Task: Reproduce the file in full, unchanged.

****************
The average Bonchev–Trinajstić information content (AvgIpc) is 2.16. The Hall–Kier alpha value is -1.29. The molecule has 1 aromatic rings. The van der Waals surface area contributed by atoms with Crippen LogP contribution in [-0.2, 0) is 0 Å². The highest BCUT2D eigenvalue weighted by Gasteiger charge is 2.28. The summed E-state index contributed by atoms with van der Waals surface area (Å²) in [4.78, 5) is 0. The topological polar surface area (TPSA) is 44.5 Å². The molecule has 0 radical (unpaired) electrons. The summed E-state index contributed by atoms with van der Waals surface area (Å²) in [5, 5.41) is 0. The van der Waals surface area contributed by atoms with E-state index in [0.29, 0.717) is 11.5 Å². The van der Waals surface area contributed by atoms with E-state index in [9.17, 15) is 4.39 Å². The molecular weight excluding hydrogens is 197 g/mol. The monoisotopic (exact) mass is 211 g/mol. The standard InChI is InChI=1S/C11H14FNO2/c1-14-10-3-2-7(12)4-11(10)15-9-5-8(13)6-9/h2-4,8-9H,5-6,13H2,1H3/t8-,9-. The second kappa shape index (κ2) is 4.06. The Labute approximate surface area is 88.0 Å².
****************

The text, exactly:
The average Bonchev–Trinajstić information content (AvgIpc) is 2.16. The Hall–Kier alpha value is -1.29. The molecule has 1 aromatic rings. The van der Waals surface area contributed by atoms with Crippen LogP contribution in [-0.2, 0) is 0 Å². The highest BCUT2D eigenvalue weighted by Gasteiger charge is 2.28. The summed E-state index contributed by atoms with van der Waals surface area (Å²) in [4.78, 5) is 0. The topological polar surface area (TPSA) is 44.5 Å². The molecule has 0 radical (unpaired) electrons. The summed E-state index contributed by atoms with van der Waals surface area (Å²) in [5, 5.41) is 0. The van der Waals surface area contributed by atoms with E-state index in [0.29, 0.717) is 11.5 Å². The van der Waals surface area contributed by atoms with E-state index in [9.17, 15) is 4.39 Å². The molecular weight excluding hydrogens is 197 g/mol. The monoisotopic (exact) mass is 211 g/mol. The standard InChI is InChI=1S/C11H14FNO2/c1-14-10-3-2-7(12)4-11(10)15-9-5-8(13)6-9/h2-4,8-9H,5-6,13H2,1H3/t8-,9-. The second kappa shape index (κ2) is 4.06. The Labute approximate surface area is 88.0 Å².